Last night, Christina Aguilera’s long-awaited performance brought the heat to the Latin GRAMMYs. The perfect combination of sexy, edgy and girl power was met for the artists during the presentation of “Pa Mis Muchachas” in the company of Becky G, Nathy Peluso and Nicki Nicole.  For the first time in 10 years, Aguilera performed at the Latin GRAMMYs, making a comeback with a full Spanish-language set. 

Channeling a Jessica Rabbit style look with her red locks, Aguilera opened the performance with a solo of “Somos Nada,” accompanied by the piano. As the song ended, the stage quickly shape-shifted into what seemed like a cantina filled with dancers having tequila shots and moving sensually. Within the crowd of dancers, hid Becky G, Nathy Peluso and Nicki Nicole, who came out one after the other, after Aguilera sang the intro of the song. Sexy vixens, embellished in black latex and strapped in corsets, the four women put on quite a smoke show. 

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The best part of that collaboration, is the fact that it’s four women — all at different stages in their careers and from a different heritage, under the Latinx umbrella — with diverse definitions of what a ‘successful artist’ is and with an explosion of talent that together was nothing short of inspiring.

This new era of music should certainly foster more collaborations like these, and inspire other artists to tap into the genre. That seems to be one of Aguilera’s intentions with this Spanish-language project, a comeback holding a very strong presence in her Latinx roots.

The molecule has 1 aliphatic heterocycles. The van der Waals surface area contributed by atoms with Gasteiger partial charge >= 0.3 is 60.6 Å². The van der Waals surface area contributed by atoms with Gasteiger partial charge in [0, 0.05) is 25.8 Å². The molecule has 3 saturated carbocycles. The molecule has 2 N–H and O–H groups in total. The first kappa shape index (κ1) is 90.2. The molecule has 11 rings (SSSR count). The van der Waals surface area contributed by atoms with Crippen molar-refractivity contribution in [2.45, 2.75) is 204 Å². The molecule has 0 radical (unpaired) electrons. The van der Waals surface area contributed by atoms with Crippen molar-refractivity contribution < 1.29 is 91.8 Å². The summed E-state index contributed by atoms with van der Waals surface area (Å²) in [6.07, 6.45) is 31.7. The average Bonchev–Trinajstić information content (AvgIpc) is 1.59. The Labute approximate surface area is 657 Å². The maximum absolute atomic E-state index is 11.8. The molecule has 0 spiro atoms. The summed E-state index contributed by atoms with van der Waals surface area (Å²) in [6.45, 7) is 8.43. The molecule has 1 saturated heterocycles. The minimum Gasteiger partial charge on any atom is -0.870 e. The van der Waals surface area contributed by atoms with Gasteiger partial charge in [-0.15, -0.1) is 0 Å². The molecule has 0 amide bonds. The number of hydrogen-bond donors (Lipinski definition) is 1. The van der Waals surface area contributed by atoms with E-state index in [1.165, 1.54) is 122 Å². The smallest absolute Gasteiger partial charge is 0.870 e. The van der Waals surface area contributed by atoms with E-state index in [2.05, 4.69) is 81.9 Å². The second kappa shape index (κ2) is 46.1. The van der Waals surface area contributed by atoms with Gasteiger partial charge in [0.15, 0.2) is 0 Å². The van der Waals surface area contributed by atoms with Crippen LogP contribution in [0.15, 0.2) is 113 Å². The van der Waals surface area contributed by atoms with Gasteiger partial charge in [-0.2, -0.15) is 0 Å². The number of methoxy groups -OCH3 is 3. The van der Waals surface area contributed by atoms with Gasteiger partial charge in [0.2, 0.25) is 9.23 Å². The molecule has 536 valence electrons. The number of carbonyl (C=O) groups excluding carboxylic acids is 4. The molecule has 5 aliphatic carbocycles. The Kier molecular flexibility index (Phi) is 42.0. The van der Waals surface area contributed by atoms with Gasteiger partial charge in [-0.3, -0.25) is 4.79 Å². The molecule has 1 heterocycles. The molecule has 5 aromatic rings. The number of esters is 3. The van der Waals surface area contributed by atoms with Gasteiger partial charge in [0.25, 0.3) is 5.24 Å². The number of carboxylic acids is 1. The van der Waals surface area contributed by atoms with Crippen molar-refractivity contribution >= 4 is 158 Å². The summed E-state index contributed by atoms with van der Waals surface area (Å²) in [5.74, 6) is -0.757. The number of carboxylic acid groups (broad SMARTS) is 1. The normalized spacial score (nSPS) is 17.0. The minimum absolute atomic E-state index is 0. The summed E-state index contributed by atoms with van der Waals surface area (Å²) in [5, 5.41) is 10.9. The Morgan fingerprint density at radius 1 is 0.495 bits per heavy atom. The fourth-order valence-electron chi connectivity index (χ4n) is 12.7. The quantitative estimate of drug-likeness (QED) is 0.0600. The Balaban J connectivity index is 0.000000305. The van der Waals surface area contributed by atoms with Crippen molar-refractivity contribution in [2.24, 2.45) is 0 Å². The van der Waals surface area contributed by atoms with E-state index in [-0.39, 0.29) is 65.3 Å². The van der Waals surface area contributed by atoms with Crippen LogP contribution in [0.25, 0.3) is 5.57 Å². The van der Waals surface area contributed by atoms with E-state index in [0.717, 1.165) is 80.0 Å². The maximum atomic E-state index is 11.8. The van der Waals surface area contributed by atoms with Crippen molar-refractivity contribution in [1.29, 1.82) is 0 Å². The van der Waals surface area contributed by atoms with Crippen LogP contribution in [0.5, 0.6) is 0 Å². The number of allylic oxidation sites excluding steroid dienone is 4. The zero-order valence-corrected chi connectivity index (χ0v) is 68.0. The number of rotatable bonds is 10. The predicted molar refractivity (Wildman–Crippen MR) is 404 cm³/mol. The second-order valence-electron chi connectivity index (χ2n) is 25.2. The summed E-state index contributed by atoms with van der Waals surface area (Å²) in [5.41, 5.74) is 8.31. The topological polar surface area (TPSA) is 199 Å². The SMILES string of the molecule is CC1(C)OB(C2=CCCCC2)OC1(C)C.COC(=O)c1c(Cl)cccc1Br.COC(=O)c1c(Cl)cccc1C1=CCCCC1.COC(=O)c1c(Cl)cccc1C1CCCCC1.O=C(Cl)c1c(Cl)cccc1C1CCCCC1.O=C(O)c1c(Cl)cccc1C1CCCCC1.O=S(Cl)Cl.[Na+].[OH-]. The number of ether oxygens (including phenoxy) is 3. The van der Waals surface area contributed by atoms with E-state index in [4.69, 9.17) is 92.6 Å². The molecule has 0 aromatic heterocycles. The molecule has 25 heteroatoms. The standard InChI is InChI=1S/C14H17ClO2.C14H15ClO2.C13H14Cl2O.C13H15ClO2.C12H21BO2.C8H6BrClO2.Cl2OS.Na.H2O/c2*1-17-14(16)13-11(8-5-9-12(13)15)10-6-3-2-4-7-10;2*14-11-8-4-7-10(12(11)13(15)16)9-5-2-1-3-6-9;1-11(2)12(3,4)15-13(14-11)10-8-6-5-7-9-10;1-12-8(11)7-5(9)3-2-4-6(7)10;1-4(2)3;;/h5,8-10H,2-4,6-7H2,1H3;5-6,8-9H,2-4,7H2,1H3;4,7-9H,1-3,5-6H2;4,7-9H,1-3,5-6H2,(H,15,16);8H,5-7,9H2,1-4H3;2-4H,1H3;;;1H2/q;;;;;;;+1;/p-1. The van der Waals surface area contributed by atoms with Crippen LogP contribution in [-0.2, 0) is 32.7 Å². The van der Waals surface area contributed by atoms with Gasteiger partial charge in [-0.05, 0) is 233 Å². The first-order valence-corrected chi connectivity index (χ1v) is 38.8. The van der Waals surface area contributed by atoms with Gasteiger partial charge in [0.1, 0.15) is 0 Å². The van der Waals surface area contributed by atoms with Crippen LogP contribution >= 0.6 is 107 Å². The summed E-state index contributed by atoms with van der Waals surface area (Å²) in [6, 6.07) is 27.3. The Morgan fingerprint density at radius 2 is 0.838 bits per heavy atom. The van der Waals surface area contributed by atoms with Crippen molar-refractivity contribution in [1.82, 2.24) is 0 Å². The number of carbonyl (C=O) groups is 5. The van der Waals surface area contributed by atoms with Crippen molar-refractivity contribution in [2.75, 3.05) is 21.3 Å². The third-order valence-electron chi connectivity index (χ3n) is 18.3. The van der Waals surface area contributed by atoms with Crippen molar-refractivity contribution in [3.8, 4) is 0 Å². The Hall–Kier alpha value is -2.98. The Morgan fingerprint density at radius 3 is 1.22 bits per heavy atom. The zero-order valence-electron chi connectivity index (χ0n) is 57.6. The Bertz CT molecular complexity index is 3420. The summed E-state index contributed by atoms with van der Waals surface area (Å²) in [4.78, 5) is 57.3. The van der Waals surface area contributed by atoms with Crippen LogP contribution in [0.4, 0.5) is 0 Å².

But, why now? The Latin market’s global reach is stronger than it has ever been historically. So it comes as no surprise Aguilera, too, wants a piece of the pie. That’s the biggest difference between her presence in the Latin GRAMMYs 10 years ago and her presence yesterday. Many don’t know — because Aguilera hasn’t always made it a priority to represent herself as a Latina in the market — she is half Ecuadorian. Perhaps seeing the success the Latin market has today, she realizes that maybe it’s time to spend more energy representing that part of who she is.

Aside from “Ven Conmigo” (the Spanish version of “All I Want is You”), “Mi Reflejo” and a few collaborations, Aguilera hasn’t made it her mission to rep her Latinidad. Though she has claimed during past interviews that the general market tried to erase her Latinidad, as a Latina who has been following Aguilera since her debut of “Genie in a Bottle,” I haven’t always perceived her desire to market herself too strongly as a Latina, but we’ll never know if this was her choice or not. Not surprisingly, many friends with whom I discussed the performance were not aware of Aguilera’s background, or that she had any linkage with the Latinx community.

So we can speculate all we want about why now, but it’s pretty clear that it’s because the Latin Market is the top trending industry at the moment on a global scale.

Although it’s a bit disappointing that Aguilera didn’t hone her Latinidad earlier, I respect her intention now and admire her as an artist nonetheless.